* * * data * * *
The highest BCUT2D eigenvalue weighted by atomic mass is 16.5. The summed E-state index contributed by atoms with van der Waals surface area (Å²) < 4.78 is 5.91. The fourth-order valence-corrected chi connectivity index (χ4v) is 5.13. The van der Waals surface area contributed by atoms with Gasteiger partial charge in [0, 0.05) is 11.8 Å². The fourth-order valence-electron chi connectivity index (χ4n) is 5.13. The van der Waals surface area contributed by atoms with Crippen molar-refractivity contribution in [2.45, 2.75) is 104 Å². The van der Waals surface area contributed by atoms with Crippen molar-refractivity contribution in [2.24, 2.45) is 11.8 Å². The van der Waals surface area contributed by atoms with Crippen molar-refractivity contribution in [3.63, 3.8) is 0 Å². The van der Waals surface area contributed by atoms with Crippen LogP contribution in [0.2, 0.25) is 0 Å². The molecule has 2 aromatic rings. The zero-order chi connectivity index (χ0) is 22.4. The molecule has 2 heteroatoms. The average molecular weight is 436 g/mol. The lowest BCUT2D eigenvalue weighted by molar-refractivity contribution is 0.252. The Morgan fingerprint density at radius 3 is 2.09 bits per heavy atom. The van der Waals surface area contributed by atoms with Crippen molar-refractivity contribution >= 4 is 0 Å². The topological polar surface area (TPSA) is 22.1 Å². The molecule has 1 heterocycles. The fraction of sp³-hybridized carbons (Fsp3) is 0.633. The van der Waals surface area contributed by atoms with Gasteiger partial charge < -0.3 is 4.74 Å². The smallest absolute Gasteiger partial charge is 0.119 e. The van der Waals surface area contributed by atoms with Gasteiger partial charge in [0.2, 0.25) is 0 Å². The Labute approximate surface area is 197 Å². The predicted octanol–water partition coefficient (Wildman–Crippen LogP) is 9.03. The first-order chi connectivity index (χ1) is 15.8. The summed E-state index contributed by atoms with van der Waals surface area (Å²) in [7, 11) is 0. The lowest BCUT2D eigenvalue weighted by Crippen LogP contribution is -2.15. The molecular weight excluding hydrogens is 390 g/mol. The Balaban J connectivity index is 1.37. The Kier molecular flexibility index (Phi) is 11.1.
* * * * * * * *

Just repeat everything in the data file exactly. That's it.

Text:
The highest BCUT2D eigenvalue weighted by atomic mass is 16.5. The summed E-state index contributed by atoms with van der Waals surface area (Å²) < 4.78 is 5.91. The fourth-order valence-corrected chi connectivity index (χ4v) is 5.13. The van der Waals surface area contributed by atoms with Gasteiger partial charge in [0, 0.05) is 11.8 Å². The fourth-order valence-electron chi connectivity index (χ4n) is 5.13. The van der Waals surface area contributed by atoms with Crippen molar-refractivity contribution in [2.45, 2.75) is 104 Å². The van der Waals surface area contributed by atoms with Crippen molar-refractivity contribution in [2.24, 2.45) is 11.8 Å². The van der Waals surface area contributed by atoms with Crippen molar-refractivity contribution in [3.63, 3.8) is 0 Å². The van der Waals surface area contributed by atoms with Crippen LogP contribution in [0.2, 0.25) is 0 Å². The molecule has 2 aromatic rings. The zero-order chi connectivity index (χ0) is 22.4. The molecule has 2 heteroatoms. The average molecular weight is 436 g/mol. The lowest BCUT2D eigenvalue weighted by molar-refractivity contribution is 0.252. The Morgan fingerprint density at radius 3 is 2.09 bits per heavy atom. The van der Waals surface area contributed by atoms with Crippen molar-refractivity contribution >= 4 is 0 Å². The topological polar surface area (TPSA) is 22.1 Å². The molecule has 1 heterocycles. The fraction of sp³-hybridized carbons (Fsp3) is 0.633. The van der Waals surface area contributed by atoms with Gasteiger partial charge < -0.3 is 4.74 Å². The smallest absolute Gasteiger partial charge is 0.119 e. The van der Waals surface area contributed by atoms with Gasteiger partial charge in [0.2, 0.25) is 0 Å². The Labute approximate surface area is 197 Å². The predicted octanol–water partition coefficient (Wildman–Crippen LogP) is 9.03. The first-order chi connectivity index (χ1) is 15.8. The summed E-state index contributed by atoms with van der Waals surface area (Å²) in [7, 11) is 0. The lowest BCUT2D eigenvalue weighted by Crippen LogP contribution is -2.15. The molecular weight excluding hydrogens is 390 g/mol. The Balaban J connectivity index is 1.37. The Kier molecular flexibility index (Phi) is 11.1.